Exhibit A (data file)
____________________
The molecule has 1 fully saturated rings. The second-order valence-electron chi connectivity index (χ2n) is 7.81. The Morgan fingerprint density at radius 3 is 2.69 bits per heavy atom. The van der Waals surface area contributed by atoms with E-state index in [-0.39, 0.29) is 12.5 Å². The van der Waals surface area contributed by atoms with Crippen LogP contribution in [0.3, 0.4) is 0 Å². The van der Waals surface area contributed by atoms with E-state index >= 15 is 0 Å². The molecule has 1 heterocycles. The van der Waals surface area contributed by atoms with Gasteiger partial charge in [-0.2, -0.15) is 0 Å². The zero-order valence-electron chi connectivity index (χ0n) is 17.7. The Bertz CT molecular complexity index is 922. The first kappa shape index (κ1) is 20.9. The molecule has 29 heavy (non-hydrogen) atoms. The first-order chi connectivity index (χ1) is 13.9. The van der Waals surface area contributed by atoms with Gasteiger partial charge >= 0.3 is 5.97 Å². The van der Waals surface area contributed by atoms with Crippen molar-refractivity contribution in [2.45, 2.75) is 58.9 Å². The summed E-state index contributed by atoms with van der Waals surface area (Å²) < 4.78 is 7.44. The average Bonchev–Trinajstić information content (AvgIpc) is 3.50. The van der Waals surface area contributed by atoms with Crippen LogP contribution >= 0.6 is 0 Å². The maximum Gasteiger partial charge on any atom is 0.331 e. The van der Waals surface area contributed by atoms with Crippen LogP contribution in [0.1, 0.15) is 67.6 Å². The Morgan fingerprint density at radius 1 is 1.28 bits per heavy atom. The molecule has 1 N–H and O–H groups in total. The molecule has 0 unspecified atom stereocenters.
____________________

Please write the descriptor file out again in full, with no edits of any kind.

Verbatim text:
The molecule has 1 fully saturated rings. The second-order valence-electron chi connectivity index (χ2n) is 7.81. The Morgan fingerprint density at radius 3 is 2.69 bits per heavy atom. The van der Waals surface area contributed by atoms with E-state index in [-0.39, 0.29) is 12.5 Å². The van der Waals surface area contributed by atoms with Crippen LogP contribution in [0.3, 0.4) is 0 Å². The van der Waals surface area contributed by atoms with E-state index >= 15 is 0 Å². The molecule has 1 heterocycles. The van der Waals surface area contributed by atoms with Gasteiger partial charge in [-0.2, -0.15) is 0 Å². The zero-order valence-electron chi connectivity index (χ0n) is 17.7. The Bertz CT molecular complexity index is 922. The first kappa shape index (κ1) is 20.9. The molecule has 29 heavy (non-hydrogen) atoms. The first-order chi connectivity index (χ1) is 13.9. The van der Waals surface area contributed by atoms with Gasteiger partial charge >= 0.3 is 5.97 Å². The van der Waals surface area contributed by atoms with Crippen molar-refractivity contribution in [2.45, 2.75) is 58.9 Å². The summed E-state index contributed by atoms with van der Waals surface area (Å²) < 4.78 is 7.44. The average Bonchev–Trinajstić information content (AvgIpc) is 3.50. The van der Waals surface area contributed by atoms with Crippen LogP contribution >= 0.6 is 0 Å². The maximum Gasteiger partial charge on any atom is 0.331 e. The van der Waals surface area contributed by atoms with Crippen LogP contribution in [0.1, 0.15) is 67.6 Å². The Morgan fingerprint density at radius 1 is 1.28 bits per heavy atom. The molecule has 1 N–H and O–H groups in total. The molecule has 0 unspecified atom stereocenters.